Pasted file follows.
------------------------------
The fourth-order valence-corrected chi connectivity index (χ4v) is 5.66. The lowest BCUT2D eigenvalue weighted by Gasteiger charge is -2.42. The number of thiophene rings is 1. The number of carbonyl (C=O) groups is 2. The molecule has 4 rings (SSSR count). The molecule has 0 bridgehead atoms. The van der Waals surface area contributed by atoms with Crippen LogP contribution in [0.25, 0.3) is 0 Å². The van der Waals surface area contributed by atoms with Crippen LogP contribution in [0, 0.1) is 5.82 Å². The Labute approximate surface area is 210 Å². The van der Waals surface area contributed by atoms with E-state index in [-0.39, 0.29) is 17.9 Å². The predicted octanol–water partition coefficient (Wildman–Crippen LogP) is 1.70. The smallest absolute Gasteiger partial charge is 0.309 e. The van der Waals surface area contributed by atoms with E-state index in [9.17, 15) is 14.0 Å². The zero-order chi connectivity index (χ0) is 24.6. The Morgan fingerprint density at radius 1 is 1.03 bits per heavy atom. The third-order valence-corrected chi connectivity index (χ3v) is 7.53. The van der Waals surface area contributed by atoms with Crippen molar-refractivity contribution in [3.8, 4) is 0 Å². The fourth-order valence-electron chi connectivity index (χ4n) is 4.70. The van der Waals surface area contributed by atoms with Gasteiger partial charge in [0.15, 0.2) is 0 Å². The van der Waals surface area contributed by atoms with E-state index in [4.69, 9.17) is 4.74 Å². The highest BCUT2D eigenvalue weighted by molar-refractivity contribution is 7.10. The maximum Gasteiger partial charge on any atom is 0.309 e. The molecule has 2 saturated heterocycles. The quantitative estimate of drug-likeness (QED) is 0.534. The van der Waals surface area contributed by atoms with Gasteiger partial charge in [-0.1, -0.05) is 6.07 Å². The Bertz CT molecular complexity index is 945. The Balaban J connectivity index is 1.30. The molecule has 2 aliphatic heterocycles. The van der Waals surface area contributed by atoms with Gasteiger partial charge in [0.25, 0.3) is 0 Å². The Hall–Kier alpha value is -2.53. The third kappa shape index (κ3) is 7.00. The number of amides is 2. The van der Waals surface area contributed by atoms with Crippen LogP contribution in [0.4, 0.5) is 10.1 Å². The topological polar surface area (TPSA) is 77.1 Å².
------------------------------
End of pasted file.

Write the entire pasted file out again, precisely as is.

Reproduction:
The fourth-order valence-corrected chi connectivity index (χ4v) is 5.66. The lowest BCUT2D eigenvalue weighted by Gasteiger charge is -2.42. The number of thiophene rings is 1. The number of carbonyl (C=O) groups is 2. The molecule has 4 rings (SSSR count). The molecule has 0 bridgehead atoms. The van der Waals surface area contributed by atoms with Crippen LogP contribution in [0.25, 0.3) is 0 Å². The van der Waals surface area contributed by atoms with Crippen LogP contribution in [0, 0.1) is 5.82 Å². The Labute approximate surface area is 210 Å². The van der Waals surface area contributed by atoms with E-state index in [-0.39, 0.29) is 17.9 Å². The predicted octanol–water partition coefficient (Wildman–Crippen LogP) is 1.70. The smallest absolute Gasteiger partial charge is 0.309 e. The van der Waals surface area contributed by atoms with E-state index in [9.17, 15) is 14.0 Å². The zero-order chi connectivity index (χ0) is 24.6. The Morgan fingerprint density at radius 1 is 1.03 bits per heavy atom. The third-order valence-corrected chi connectivity index (χ3v) is 7.53. The van der Waals surface area contributed by atoms with Crippen molar-refractivity contribution in [3.8, 4) is 0 Å². The fourth-order valence-electron chi connectivity index (χ4n) is 4.70. The van der Waals surface area contributed by atoms with Gasteiger partial charge in [0.15, 0.2) is 0 Å². The van der Waals surface area contributed by atoms with E-state index in [4.69, 9.17) is 4.74 Å². The highest BCUT2D eigenvalue weighted by molar-refractivity contribution is 7.10. The maximum Gasteiger partial charge on any atom is 0.309 e. The molecule has 2 saturated heterocycles. The quantitative estimate of drug-likeness (QED) is 0.534. The van der Waals surface area contributed by atoms with Gasteiger partial charge in [-0.1, -0.05) is 6.07 Å². The Bertz CT molecular complexity index is 945. The Balaban J connectivity index is 1.30. The molecule has 2 aliphatic heterocycles. The van der Waals surface area contributed by atoms with Gasteiger partial charge in [0.25, 0.3) is 0 Å². The Hall–Kier alpha value is -2.53. The third kappa shape index (κ3) is 7.00. The number of amides is 2. The van der Waals surface area contributed by atoms with Crippen LogP contribution in [0.4, 0.5) is 10.1 Å². The topological polar surface area (TPSA) is 77.1 Å².